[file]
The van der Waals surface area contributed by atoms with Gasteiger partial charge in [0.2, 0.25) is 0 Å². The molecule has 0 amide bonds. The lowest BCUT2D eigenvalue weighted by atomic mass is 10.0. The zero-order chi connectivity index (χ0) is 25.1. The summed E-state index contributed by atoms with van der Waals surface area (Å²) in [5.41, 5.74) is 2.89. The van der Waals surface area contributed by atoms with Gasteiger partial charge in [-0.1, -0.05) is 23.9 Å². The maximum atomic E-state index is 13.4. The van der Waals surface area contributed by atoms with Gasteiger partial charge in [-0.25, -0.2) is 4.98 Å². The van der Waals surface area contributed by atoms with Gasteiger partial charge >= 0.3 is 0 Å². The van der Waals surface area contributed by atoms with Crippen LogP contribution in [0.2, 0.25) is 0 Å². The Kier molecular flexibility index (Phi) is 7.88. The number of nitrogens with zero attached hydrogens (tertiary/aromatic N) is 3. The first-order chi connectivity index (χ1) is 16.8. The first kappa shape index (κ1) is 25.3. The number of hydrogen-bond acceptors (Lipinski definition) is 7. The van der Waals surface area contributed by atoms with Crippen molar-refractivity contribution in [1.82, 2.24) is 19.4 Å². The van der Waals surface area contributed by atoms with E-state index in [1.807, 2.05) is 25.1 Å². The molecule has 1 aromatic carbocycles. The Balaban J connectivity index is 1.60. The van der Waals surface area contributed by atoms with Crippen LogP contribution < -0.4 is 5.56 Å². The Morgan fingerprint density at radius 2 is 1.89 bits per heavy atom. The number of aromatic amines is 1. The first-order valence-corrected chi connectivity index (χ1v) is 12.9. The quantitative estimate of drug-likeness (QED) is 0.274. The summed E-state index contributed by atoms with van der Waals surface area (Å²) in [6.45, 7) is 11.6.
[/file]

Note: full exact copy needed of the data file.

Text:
The van der Waals surface area contributed by atoms with Gasteiger partial charge in [0.2, 0.25) is 0 Å². The molecule has 0 amide bonds. The lowest BCUT2D eigenvalue weighted by atomic mass is 10.0. The zero-order chi connectivity index (χ0) is 25.1. The summed E-state index contributed by atoms with van der Waals surface area (Å²) in [5.41, 5.74) is 2.89. The van der Waals surface area contributed by atoms with Gasteiger partial charge in [-0.1, -0.05) is 23.9 Å². The maximum atomic E-state index is 13.4. The van der Waals surface area contributed by atoms with Gasteiger partial charge in [-0.25, -0.2) is 4.98 Å². The van der Waals surface area contributed by atoms with Gasteiger partial charge >= 0.3 is 0 Å². The van der Waals surface area contributed by atoms with Crippen LogP contribution in [0.2, 0.25) is 0 Å². The Kier molecular flexibility index (Phi) is 7.88. The number of nitrogens with zero attached hydrogens (tertiary/aromatic N) is 3. The first-order chi connectivity index (χ1) is 16.8. The first kappa shape index (κ1) is 25.3. The number of hydrogen-bond acceptors (Lipinski definition) is 7. The van der Waals surface area contributed by atoms with Crippen molar-refractivity contribution in [1.82, 2.24) is 19.4 Å². The van der Waals surface area contributed by atoms with E-state index in [1.807, 2.05) is 25.1 Å². The molecule has 1 aromatic carbocycles. The Balaban J connectivity index is 1.60. The van der Waals surface area contributed by atoms with Crippen LogP contribution < -0.4 is 5.56 Å². The Morgan fingerprint density at radius 2 is 1.89 bits per heavy atom. The number of aromatic amines is 1. The first-order valence-corrected chi connectivity index (χ1v) is 12.9. The quantitative estimate of drug-likeness (QED) is 0.274. The summed E-state index contributed by atoms with van der Waals surface area (Å²) in [6.45, 7) is 11.6.